David Trolio Working On Contact Lens To Prevent Eyes From Malforming At Early Age To Prevent Nearsightedness
David Trolio is a biomedical scientist that is working with other scientists at State University of New York (SUNY) College Of Optometry to work on a cure for nearsightedness (myopia).
Trolio and his colleagues are working on building a specialty contact lenses that trains the eye to grow in a way that corrects nearsighted vision while reducing myopia progression. Trolia plans to discuss his findings at the Optical Society’s (OSA) Annual Meeting, Frontiers in Optics (FiO) 2012, which is happening on Oct. 14 in Rochester, N.Y.
Myopia starts to develop when the eye is long and it makes it difficult for people to focus light from distant objects on the retina. Glasses and contacts help correct that defocus on the main visual axis to create a slight degree of farsightedness in the peripheral retina.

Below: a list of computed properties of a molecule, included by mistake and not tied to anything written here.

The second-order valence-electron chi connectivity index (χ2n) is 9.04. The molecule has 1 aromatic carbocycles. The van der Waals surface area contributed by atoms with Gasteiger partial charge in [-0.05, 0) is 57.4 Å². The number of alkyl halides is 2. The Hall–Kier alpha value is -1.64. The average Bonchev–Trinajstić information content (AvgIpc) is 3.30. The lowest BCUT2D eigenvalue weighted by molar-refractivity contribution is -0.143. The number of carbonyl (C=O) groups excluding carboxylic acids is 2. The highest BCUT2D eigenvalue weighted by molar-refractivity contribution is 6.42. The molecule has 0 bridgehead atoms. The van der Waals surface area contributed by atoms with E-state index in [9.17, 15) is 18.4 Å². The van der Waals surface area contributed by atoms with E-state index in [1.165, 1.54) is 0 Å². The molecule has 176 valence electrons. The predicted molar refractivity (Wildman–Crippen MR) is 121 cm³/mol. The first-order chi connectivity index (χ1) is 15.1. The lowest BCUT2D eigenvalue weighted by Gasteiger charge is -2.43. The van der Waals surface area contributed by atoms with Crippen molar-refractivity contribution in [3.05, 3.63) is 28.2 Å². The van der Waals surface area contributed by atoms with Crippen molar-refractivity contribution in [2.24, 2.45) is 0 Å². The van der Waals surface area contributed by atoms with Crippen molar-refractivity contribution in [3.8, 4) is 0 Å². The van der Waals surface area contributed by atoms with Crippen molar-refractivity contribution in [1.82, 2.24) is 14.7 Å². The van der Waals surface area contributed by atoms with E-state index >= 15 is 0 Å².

What glasses do for nearsighted folks is refocus light onto the retina. The retina is the tissue in your inner surface of the eye that creates an image of the visual world just like the same function as a camera. The bending of the light is not perfect and the eyes elongates and compensates to make up for the difference.
“The experimental lenses use different focal powers within a single lens: either alternating focal powers across the lens, or confined to the outer edge,” said an article in Phys.org.